1788 ENGLISH POETRY 1579-1830: SPENSER AND THE TRADITION

Mary Darwall

William Hamilton Reid, "Ode on reading Poems by Miss Whateley; now Mrs. Dorwell, of Walsal, in Staffordshire" Gentleman's Magazine 58 (August 1788) 733.



Not to the Isis or the Thames
The Muses walks are now confin'd,
Since other urns produce their gems,
Invalued as the pearls of Ind;
Rich as the ruby in its raging blaze,
When garish day concenters all its rays.

E'en where tann'd labour ceaseless ply'd,
And but the Cyclops din was heard,
The Muse could their concerns divide,
Mild as the love-lamenting bird;
When tuneful Whateley with her Lesbian strains
Charm'd every ear on Wrottesley's flow'ry plains.

Bold was the young advent'rer's hand,
When female pow'rs were here unknown,
To tempt the Critics wreckful strand,
Almost defenceless and alone;
When scarce a precedent the day could spare,
T' assert her claim, or legalize the fair.

And tho' we boast that partial Jove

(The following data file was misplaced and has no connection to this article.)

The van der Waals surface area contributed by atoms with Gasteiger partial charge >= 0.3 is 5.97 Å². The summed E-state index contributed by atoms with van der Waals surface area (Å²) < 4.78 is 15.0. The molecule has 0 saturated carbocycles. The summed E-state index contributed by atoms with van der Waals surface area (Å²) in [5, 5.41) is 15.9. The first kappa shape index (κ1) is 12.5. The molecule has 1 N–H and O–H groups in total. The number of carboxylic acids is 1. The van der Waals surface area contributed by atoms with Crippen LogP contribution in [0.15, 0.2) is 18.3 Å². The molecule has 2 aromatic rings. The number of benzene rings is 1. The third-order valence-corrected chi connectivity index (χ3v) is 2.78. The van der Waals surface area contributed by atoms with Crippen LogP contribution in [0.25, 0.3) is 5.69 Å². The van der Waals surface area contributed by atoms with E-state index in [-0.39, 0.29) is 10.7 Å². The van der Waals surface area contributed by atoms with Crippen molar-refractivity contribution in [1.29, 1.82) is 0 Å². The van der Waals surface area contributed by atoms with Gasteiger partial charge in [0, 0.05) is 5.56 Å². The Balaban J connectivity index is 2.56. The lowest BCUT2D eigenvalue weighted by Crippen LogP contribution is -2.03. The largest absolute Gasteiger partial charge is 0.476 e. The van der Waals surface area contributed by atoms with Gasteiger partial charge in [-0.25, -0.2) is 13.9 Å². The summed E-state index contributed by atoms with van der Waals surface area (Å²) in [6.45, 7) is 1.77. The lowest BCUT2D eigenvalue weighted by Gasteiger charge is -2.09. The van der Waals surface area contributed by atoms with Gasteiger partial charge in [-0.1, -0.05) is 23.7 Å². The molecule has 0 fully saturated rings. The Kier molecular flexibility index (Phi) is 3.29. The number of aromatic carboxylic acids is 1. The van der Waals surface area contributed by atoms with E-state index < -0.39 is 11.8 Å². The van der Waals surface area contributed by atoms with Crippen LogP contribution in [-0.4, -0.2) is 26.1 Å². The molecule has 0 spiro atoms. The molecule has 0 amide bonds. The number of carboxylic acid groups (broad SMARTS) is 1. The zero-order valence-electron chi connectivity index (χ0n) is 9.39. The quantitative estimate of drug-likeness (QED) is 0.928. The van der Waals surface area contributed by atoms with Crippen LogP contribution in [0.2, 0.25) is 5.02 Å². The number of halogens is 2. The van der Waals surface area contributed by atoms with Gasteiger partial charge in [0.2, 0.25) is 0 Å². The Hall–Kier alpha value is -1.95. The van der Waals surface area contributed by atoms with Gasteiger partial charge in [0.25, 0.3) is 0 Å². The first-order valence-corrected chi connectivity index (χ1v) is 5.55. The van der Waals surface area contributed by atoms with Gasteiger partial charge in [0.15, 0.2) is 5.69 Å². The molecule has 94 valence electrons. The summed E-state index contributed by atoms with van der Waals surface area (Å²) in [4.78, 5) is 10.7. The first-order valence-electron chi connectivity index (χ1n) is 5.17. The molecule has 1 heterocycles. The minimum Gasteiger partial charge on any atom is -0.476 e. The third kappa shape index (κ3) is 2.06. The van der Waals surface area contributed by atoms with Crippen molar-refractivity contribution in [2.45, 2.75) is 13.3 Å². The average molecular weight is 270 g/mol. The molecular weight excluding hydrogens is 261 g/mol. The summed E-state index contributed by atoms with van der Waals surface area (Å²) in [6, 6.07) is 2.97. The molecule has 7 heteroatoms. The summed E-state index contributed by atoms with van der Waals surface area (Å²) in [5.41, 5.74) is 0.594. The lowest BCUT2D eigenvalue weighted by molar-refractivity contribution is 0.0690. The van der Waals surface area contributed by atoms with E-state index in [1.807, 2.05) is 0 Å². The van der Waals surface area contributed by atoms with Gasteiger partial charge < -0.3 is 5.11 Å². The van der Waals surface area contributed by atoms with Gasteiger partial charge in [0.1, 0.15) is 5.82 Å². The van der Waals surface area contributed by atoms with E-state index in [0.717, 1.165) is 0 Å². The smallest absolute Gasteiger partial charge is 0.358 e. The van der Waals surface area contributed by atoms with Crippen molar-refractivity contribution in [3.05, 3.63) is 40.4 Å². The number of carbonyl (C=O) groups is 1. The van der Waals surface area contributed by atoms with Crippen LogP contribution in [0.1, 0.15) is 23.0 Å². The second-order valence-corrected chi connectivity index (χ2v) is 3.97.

To many hath since indulgence giv'n
Thro' all the ethereal bow'rs to rove,
And gain the Empyrean heav'n;
Soaring such heights, as where the solar gold
From wing of Seraphim doth first unfold!

Yet in the meed of fair applause
The panegyric strings should sound;
Tho' meteors admiration cause,
Or stars that track a nearer bound;
Tho' Barbauld's strength the charmed bosom prove,
Or Whateley's strains in softer descant move.

Langhorne, with finest taste endu'd,
Pure as the bard of Arun's flame,
Whose deep-embosom'd haunts he view'd,
Unenvious own'd her measur'd claim,
Own'd, and accordant to each lib'ral mind,
For Whateley's brow a garland gay entwin'd.